1. Difficult to see any value in an individual endorsement. I agree that it is more for LinkedIn’s benefit to cause an exponential increase in the number of times they can interact with their users. The addition of the flag at the top of the page near the same time endorsements came out seems to be related.

    In the aggregate (the sum of all my endorsements) for an individual user have some value in that employers are constantly approached by job applicants who say “I think I can do that” vs. “Here is what, when and how I have done this”. The endorsements are an affirmation from a lot of third parties who say “yes, they have that skillset.”

    The “open endorsement” groups are detrimental to any useful purpose. Endorsing a new connection for everything they have listed from enthusiasm that they accepted your connection (or some other motivation…) diminishes credibility of the endorser and doesn’t add value to the system.

    Good piece. Thanks for sharing it.

  2. Hey @Russ … thanks for dropping by. I’m with you … if your LinkedIn contacts haven’t actually worked with you — and they endorse you for anything and everything under the sun — that’s a bit like handing out Valentine’s Day cards to everyone in your elementary school grade 3 class and saying, “Look Mom, everyone likes me.”

  3. Excellent insights, Dan. I have been asked many times to give endorsements to folks I have never worked with as well as received endorsements from others. The gaol and intent by LinkedIn seemed noble, but without controls, some folks are gaming the system.

    Speaking of gaming the system, Kris Rockwell designed a game that was played by a few, #LinkedinWars. The goal? Get your friends by putting in an endorsement that undermines their credibility in their industry. A colleague of mine endorsed me for lawncare and seamanship. I responded with an endorsement of pole dancing.

    So, some boundaries on the endorsement function might be a good thing.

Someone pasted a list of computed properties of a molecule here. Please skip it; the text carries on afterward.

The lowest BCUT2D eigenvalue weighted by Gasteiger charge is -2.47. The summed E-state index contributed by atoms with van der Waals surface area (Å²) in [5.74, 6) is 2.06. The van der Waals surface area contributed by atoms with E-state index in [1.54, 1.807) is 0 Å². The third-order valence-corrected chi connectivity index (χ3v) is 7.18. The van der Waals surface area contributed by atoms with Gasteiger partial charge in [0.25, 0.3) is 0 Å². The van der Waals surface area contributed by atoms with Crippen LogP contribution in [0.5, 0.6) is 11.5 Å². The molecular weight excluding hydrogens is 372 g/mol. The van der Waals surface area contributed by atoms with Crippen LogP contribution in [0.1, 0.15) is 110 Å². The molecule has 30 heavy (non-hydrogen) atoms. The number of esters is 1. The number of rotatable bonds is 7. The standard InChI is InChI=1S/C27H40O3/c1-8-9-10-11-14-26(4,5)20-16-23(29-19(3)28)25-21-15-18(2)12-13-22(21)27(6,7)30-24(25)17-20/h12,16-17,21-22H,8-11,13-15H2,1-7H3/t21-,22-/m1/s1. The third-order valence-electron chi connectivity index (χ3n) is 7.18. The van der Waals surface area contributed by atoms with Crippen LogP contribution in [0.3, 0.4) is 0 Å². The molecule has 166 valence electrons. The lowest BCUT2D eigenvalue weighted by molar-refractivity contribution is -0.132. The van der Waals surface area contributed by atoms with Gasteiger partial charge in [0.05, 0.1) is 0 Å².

4. I FIND LinkedIn VERY USEFUL. INTENT & IMPACT ARE IN THE EFFORT OF THE MEMBER. To me, it is about access and visibility. When joining LinkedIn or any other association, both physically or virtually, I join with the full knowledge that the intentions and the impact will be determined by me and the effort I invest. What I have found within LinkedIn is a consistent community of world-wide professionals. Some I have known in other professional endeavors and have reconnected. Many, I have met that I would not have encountered otherwise. For both I am grateful. The professionalism is pervasive. Do I maximize all of the benefits available? No. Is it my responsibility? Yes. While I have barely scratched the surface, I find LinkedIn very useful.

  5. Linkedin skills will decrease in usefulness as the average age of its users reduces. Why? The same reason #l4l #f4f exists elsewhere… in LinkedIn, its less explicit.
    If I endorse a skill, they are sure to endorse a skill back. If they endorse a skill for me first, and I don’t respond with an endorsement, they are sure not to endorse in the future. Also, endorsements are a reflection of perception… so the genuine endorsements are necessarily a reflection of your skills…. e.g. i might be a good presenter, but actual,, my skills are storytelling, marketing, PhotoShop, etc etc.

    What do you think?

    1. Dick, I am a huge fan of serendipity. Perhaps what you say has merit and perhaps not. It doesn’t matter to me what others do; what matters is what I do. Visibility is a powerful force. When you combine exposure to authenticity; eventually serendipity will be activated. Even if it does not; my joy is received in the anticipation and the sharing. I love Linkedin for the people it attracts including me. I don’t get an invoice from them so the price is right and the opportunities are better. I am glad I am “linked” to Linkedin. This is what I think Dick.

  6. Responding to two responses; one Dick and the other Dan. Did not realize I had interchanged the names. Unable to edit the incorrect name Dan Pontefract.. I apologize for that profusely. No edit and no delete, The time is also incorrect. Could this be my “serendipity?” That, I do not like. 🙂